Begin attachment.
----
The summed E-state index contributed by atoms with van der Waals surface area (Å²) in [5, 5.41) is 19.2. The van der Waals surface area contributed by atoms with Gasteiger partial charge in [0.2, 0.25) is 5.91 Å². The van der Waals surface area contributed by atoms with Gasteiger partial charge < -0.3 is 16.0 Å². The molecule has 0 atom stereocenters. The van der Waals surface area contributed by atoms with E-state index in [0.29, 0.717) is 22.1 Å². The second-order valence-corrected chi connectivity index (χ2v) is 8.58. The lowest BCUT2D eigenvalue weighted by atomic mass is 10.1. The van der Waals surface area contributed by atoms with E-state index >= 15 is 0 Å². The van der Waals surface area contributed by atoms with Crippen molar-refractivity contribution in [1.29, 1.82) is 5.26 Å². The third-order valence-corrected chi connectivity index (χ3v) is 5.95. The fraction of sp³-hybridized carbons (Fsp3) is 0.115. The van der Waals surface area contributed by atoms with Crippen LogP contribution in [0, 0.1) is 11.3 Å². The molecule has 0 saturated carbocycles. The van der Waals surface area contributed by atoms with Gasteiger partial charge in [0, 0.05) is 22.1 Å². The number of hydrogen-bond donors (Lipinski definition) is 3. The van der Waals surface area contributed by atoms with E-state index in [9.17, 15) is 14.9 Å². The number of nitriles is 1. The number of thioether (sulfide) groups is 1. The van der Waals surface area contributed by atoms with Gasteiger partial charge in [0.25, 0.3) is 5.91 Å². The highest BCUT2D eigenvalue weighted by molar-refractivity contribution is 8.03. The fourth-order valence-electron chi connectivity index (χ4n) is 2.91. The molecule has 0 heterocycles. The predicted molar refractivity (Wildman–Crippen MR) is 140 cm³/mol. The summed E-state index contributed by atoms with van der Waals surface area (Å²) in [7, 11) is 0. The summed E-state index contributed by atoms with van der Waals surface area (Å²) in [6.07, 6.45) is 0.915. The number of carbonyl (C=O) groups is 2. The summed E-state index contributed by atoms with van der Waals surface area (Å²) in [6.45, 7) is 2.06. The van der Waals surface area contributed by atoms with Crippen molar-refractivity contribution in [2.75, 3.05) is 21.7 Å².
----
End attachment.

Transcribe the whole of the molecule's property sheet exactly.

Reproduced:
The summed E-state index contributed by atoms with van der Waals surface area (Å²) in [5, 5.41) is 19.2. The van der Waals surface area contributed by atoms with Gasteiger partial charge in [0.2, 0.25) is 5.91 Å². The van der Waals surface area contributed by atoms with Gasteiger partial charge < -0.3 is 16.0 Å². The molecule has 0 atom stereocenters. The van der Waals surface area contributed by atoms with E-state index in [0.29, 0.717) is 22.1 Å². The second-order valence-corrected chi connectivity index (χ2v) is 8.58. The lowest BCUT2D eigenvalue weighted by atomic mass is 10.1. The van der Waals surface area contributed by atoms with E-state index >= 15 is 0 Å². The van der Waals surface area contributed by atoms with Crippen molar-refractivity contribution in [1.29, 1.82) is 5.26 Å². The third-order valence-corrected chi connectivity index (χ3v) is 5.95. The fraction of sp³-hybridized carbons (Fsp3) is 0.115. The van der Waals surface area contributed by atoms with Crippen LogP contribution in [0, 0.1) is 11.3 Å². The molecule has 0 saturated carbocycles. The van der Waals surface area contributed by atoms with Gasteiger partial charge in [0, 0.05) is 22.1 Å². The number of hydrogen-bond donors (Lipinski definition) is 3. The van der Waals surface area contributed by atoms with E-state index in [9.17, 15) is 14.9 Å². The number of nitriles is 1. The number of thioether (sulfide) groups is 1. The van der Waals surface area contributed by atoms with Gasteiger partial charge in [0.25, 0.3) is 5.91 Å². The highest BCUT2D eigenvalue weighted by molar-refractivity contribution is 8.03. The fourth-order valence-electron chi connectivity index (χ4n) is 2.91. The molecule has 0 heterocycles. The predicted molar refractivity (Wildman–Crippen MR) is 140 cm³/mol. The summed E-state index contributed by atoms with van der Waals surface area (Å²) in [7, 11) is 0. The summed E-state index contributed by atoms with van der Waals surface area (Å²) in [6.07, 6.45) is 0.915. The number of carbonyl (C=O) groups is 2. The summed E-state index contributed by atoms with van der Waals surface area (Å²) in [6.45, 7) is 2.06. The van der Waals surface area contributed by atoms with Crippen molar-refractivity contribution in [2.75, 3.05) is 21.7 Å².